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319 Breeding Systems

319 Breeding Systems - BREEDING/MATING SYSTEMS TWO GENERAL...

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BREEDING/MATING SYSTEMS TWO GENERAL TYPES OF BREEDERS: 1. Seedstock Breeder: The primary goal of the seedstock breeder is to improve the genetic makeup of his population. He wants to produce a population that is superior in an economic trait(s) due to increased homozygosity of gene pairs and gene combinations. This population will consistently and uniformly produce superior individuals that will also produce superior offspring. The seedstock producer markets GENETIC SUPERIORITY. 2. Market Breeder: The primary goal of the market breeder is to improve the performance of his population. He wants to produce a population that that excels in performance. He is NOT concerned with uniformity or consistency, but is concerned with maximum performance in an environment . He is not concerned with future generations since he will market all offspring. Market breeders try and maximize gene combinations that result in superior performance of the INDIVIDUAL. This is usually attained by increasing heterozygosity of the individual. Heterozygous individuals DO NOT breed true. The market breeder markets a SUPERIOR INDIVIDUAL. Principles of Inbreeding: The production of offspring by parents more closely related than the average of the population. The closer the relationship between the parents, the more the offspring will be inbred. Kinds of relatives mated % of inbreeding in offspring* Full brother to full sister 25.0 Half brother to half sister 12.5 First Cousins 6.3 Double first cousins 12.5 Uncle to niece/Aunt to nephew 12.5 Grandparent to grandchild 12.5 Assumes that the parents themselves are not inbred. * The % of inbreeding is an estimate of the increased homozygosity of genes in the offspring compared to their non-inbred parents.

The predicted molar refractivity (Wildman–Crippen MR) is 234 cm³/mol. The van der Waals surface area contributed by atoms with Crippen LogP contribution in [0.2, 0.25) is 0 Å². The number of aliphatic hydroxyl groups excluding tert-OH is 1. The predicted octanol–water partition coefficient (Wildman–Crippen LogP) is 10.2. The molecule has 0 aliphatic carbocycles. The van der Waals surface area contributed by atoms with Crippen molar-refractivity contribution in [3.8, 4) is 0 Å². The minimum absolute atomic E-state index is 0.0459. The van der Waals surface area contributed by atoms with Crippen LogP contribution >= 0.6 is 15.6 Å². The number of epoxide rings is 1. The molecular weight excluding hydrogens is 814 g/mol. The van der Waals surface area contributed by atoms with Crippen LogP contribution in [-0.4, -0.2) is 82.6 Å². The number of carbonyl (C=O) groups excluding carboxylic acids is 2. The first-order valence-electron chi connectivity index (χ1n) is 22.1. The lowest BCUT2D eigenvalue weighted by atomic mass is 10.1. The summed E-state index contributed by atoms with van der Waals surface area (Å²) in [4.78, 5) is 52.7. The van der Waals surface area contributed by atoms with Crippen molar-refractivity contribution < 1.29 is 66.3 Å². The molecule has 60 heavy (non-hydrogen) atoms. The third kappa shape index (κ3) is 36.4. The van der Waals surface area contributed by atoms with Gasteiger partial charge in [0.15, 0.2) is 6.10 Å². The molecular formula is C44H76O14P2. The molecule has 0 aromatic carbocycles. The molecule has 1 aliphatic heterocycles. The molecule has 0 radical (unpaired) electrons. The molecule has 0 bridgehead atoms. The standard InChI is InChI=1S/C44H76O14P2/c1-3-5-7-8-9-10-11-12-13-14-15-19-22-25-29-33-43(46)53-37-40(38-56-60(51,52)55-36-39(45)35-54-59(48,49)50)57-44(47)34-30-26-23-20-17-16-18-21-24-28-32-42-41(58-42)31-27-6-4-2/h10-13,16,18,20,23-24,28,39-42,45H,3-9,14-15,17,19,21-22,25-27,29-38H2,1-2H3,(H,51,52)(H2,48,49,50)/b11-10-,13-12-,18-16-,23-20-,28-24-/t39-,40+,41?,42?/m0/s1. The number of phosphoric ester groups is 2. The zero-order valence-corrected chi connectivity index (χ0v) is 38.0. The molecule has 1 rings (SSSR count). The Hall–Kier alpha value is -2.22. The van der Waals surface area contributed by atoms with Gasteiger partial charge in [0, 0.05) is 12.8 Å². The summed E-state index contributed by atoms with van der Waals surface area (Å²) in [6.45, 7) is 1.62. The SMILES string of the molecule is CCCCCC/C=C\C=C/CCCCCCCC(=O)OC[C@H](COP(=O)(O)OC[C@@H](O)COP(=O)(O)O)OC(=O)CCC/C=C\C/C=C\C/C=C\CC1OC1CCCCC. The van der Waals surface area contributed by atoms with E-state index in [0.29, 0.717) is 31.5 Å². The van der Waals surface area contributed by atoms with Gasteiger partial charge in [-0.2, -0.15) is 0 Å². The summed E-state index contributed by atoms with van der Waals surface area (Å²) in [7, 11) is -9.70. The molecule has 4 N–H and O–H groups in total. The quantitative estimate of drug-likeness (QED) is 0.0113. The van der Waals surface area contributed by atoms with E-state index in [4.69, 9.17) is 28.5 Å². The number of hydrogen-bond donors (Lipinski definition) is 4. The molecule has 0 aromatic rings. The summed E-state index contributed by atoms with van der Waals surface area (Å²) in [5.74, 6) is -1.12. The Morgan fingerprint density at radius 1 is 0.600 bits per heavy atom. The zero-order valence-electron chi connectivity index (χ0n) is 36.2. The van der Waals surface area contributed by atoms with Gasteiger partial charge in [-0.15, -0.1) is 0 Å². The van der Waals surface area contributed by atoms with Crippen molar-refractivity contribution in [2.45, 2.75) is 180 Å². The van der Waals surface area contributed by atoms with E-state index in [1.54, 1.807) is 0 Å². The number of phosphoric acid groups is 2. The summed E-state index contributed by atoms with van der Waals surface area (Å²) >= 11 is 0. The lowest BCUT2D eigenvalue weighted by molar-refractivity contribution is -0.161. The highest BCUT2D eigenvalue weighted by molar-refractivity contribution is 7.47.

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Most livestock producers are familiar with inbreeding and most avoid it as much as possible. Any familial problems will be MAGNIFIED by inbreeding: Increase in genetic defects, Decline in vigor and hardiness, and Decline in performance due to decline in vigor. However, with proper selection, father-daughter matings have been proven to result in superior offspring. When one looks to the establishment of BREEDS, especially under natural selection, the incidence of inbreeding was quite high. This led to the establishment of the specific traits associated with that specific breed. Inbreeding increased the homozygosity of the population and the result was the development of a consistent, uniform family that is genetically engineered to succeed in a specific environment. Any individuals that did NOT possess the superior traits, or expressed genetic defects were culled by nature. This significantly reduced the frequency of detrimental genes and gene combinations in the population. GENETIC EFFECTS OF INBREEDING: Inbreeding makes more pairs of genes in the population homozygous regardless of the type of gene action involved.
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